Sit-Ins Andre Lam

Background Info:

On February 1, 1960, 4 students sat down at a lunch counter in Greensboro, North Carolina because they wanted to end segregation.

Image: Woolworth lunch counter in Greensboro

Goal of the Event:

The goal of the sit ins was to get rid of segregation and gain equal rights.

Image: 4 college students sitting at an all-white lunch counter

Who was Involved:

Students and others were involved in the sit ins. Joseph McNeil, Izell Blair, Franklin McCain, David Richmond were the four students that started the sit ins. The sit ins eventually led to the creation of a movement.

Image: Joseph McNeil, Izell Blair, Franklin McCain, David Richmond at the sit in


The people participating at the sit ins faced police officers and customers that wanted to keep segregation. The African Americans at the sit in dealt with the white customers by continuing to sit and not using any violence.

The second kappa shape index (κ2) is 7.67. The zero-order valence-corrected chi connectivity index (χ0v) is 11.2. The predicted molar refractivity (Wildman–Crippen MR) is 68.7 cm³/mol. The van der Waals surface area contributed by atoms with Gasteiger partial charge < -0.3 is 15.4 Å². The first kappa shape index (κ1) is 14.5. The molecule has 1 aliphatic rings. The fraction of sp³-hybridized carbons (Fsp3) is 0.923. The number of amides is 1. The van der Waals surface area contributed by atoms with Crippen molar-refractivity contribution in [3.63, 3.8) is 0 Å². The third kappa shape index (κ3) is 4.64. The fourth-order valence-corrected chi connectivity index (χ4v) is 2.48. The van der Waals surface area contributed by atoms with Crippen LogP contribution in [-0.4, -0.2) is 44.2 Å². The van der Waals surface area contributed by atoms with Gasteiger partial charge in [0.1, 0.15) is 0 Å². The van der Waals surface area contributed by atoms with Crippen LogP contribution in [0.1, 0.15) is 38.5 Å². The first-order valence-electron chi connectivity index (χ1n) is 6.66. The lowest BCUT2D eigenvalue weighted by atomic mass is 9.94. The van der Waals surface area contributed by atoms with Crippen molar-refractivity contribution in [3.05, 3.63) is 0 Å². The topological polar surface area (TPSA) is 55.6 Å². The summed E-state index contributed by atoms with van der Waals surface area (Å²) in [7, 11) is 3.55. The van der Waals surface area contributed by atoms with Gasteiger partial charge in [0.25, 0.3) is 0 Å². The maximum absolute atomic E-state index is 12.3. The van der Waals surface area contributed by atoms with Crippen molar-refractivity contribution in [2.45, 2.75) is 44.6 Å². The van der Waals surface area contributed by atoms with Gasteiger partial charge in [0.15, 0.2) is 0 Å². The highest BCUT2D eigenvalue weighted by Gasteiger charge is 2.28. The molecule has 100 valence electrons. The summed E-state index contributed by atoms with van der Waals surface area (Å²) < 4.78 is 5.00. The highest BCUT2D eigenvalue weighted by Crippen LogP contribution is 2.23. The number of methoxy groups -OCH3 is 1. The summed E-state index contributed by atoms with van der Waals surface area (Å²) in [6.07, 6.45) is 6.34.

Image: Protesters being harassed by white customers


The sit in protests eventually led to the removal of segregation. After the removal of segregation, anyone could be served at any seat.

Image: Black and white customers entering the store after the segregation policies ended.

Modern Inequality:

An event similar to the Greensboro sit ins during the 1960s is the Venezuela sit in protests taking place today. They are alike because they both want change and they both do not use violence to protest.

Image: Sit in protest in Caracas, Venezuela


The Sit-In Movement. (n.d.). Retrieved April 25, 2017, from

Sit-ins. (n.d.). Retrieved April 25, 2017, from

Woolworth's Lunch Counter - Separate Is Not Equal. (n.d.). Retrieved April 25, 2017, from

The Sit-Ins. (2010, December 03). Retrieved April 25, 2017, from

Press, A. (2017, April 24). Sit-in protests clog roads in Venezuela. Retrieved April 25, 2017, from

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